God Speed the Plough

(First verse off a mug at my grandmother's house)
(aka "the farmer's arms" the first verse is part of a song farmers in England apparently used to sing on Ploughman's Monday as a way to embarrass people who hadn't yet paid for their services... it was like trick-or-treat for farmers)
(It is also a Morris Dancing song...)

(Verses 2,3,4 by Bennett Konesni) 

Let the wealthy and great, roll in splendor and state, I envy them not I declare it
I eat my own lamb My own chickens and ham I shear my own fleece and I wear it
I have lawns I have bowers I have fruits I have flowers The lark is my early alarmer
So Jolly boys now Here's God speed the plough Long life and success to the farmer

Well I wake every morn To the dew on the corn when light hasn't quite touched the sky-o
To the lowing of cows And the grunting of sows And the mare with a glint in her eye-o
There are deals to be made, There are debts to be paid, To feed madame credit, the charmer
So Jolly boys now Here's God speed the plough Long life and success to the farmer

Well I think every day of my girl far away of the riches she'll find on her travels
of the sharp foreign smells and the barbaric yells and the fine silty loams and the gravels
But they can't be as fine As just spending some time in the field in the dusk in the summer
So Jolly boys now Here's God speed the plough Long life and success to the farmer

Well of all that I love Under heaven above these things are the best of them all-o
It's the smell of the land and the touch of your hand how it grips soft and warm close to mine-o
and your voice like a bell well it casts quite a spell an arrow to pierce through the armor
So Jolly boys now Here's God speed the plough Long life and success to the farmer
So Jolly boys now Here's God speed the plough Long life and success to the farmer

Martin Said To His Man

Martin said to his man, fie, man, fie
Martin said to his man, who’s the fool, now
Martin said to his man, Fill thou the cup and I the can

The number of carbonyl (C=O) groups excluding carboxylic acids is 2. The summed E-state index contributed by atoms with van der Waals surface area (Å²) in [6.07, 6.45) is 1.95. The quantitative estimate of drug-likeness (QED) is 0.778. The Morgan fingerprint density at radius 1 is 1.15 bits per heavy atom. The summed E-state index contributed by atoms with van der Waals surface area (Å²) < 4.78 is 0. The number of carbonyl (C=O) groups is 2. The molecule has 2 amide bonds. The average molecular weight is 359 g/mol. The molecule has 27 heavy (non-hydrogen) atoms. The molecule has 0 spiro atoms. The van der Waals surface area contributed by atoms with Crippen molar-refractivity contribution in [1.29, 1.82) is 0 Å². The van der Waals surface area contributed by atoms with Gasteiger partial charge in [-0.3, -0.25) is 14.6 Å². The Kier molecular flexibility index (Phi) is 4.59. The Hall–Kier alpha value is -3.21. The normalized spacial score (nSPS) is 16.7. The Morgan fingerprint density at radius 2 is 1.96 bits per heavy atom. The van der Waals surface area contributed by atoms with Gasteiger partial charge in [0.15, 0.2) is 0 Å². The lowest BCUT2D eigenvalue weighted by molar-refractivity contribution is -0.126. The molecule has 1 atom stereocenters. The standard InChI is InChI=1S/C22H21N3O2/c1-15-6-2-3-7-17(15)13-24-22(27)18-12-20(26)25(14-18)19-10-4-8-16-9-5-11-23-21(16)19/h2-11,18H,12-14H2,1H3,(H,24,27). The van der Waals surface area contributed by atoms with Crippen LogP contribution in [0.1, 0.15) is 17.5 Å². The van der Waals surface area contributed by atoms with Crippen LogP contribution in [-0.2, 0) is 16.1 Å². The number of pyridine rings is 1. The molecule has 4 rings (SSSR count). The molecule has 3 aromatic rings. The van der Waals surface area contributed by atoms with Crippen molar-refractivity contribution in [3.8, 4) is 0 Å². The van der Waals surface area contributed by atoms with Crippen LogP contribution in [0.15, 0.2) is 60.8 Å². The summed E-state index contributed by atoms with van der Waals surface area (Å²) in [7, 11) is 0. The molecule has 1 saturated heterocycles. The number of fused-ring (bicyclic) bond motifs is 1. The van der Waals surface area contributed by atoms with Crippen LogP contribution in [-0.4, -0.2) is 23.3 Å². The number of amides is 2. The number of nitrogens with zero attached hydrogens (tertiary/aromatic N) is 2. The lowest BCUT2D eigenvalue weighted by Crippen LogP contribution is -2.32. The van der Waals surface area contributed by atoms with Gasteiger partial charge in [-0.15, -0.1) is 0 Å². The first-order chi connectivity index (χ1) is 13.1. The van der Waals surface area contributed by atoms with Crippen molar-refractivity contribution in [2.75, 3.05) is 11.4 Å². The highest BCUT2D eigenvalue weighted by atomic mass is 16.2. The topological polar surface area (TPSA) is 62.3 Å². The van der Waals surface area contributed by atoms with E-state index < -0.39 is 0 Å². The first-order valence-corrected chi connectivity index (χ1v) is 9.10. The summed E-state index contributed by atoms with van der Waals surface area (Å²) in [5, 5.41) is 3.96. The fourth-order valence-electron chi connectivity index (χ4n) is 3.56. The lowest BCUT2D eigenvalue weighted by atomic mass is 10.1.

Thou hast well drunken man, who’s the fool now

I saw the man in the moon, fie, man, fie
I saw the man in the moon, who’s the fool, now
I saw the man in the moon, I heard a banjo play in tune
Thou hast well drunken, man, who’s the fool, now

I saw the goose ring the hog, fie, man, fie
I saw the goose ring the hog, who’s the fool, now
I saw the goose ring the hog, saw the tail chase the dog
Thou hast well drunken, man, who’s the fool, now

I saw the mouse chase the cat, fie, man, fie
I saw the mouse chase the cat, who’s the fool now
I saw the mouse chase the cat, Saw the cheese eat the rat
Thou hast well drunken, man, who’s the fool now

I saw the hare chase the hound, fie, man, fie
I saw the hare chase the hound, who’s the fool, now
I saw the hare chase the hound, Twenty miles above the ground
Thou hast well drunken, mn, who’s the fool, now

I saw a flea heave a tree, fie, man, fie
I saw a flea heave a tree, who’s the fool now
I saw a flea heave a tree, twenty miles out to sea
Thou hast well drunken, man, who’s the fool now

Martin said to his man, fie, man, fie
Martin said to his man, who’s the fool, now
Martin said to his man, Fill thou the cup and I the can
Thou hast well drunken man, who’s the fool now

YWW 001 - Stewball

Hi Worksonger! Your Weekly Worksong is... Stewball

"Stewball was an irish racehorse who fame has survived on both sides of the Atlantic.  Laws notes several versions of the song from Kentucky and quote D.K. Wilgus on "Ten Broeck and Mollie,: the American counterpart of the Irish horserace: "The July 4, 1878, march race in which the Kentucky thoroughbred Ten Broeck deeated the mare Miss Millie McCarthur, went into the record books as the last four-mile heat race in American turf history" (Laws, p 243).  But it is the Irish horse and hisrace that have survived in American Negro folksong."

- Bruce Jackson, "Wake Up Dead Man" p 102

"The facts are that sometime around 1790 a race took place on the curragh of Kildare (near Dublin) between a skewbald horse owned by Sir Arthur Marvel and "Miss Portly", a gray mare owned by Sir Ralph Gore. The race seemed to take the balladmakers' fancies, and must have been widely sung; an early printed version appeared in an American song book dated 1829." - mudcat.org  lyrics page

It wasn't the American Negro folksong or an American Songbook introducedStewball to me, though- it was Andy Irvine, who sing a completely different version on the iconic album Andy Irvine / Paul Brady.  Theirs, which is called "Plains of Kildaire" details the story extensively and so when I heard the more mysterious version as sung by Leadbelly (and introduced to me by Max Godfrey) I thought- hey- I know about Stewball!

But of course I was only just getting to know the driving rhythm, the rippling, dissonant harmonies, and the overlapping call and response of Max's version.  This song became an instant favorite.  Here's why:

1) It is easy to teach.  The response lyrics repeat and you can be half-numb and still remember them.

2) It drives.  Whatever frustration you've got going, whatever hard work you're chopping or hoeing at, you can channel that right into the song.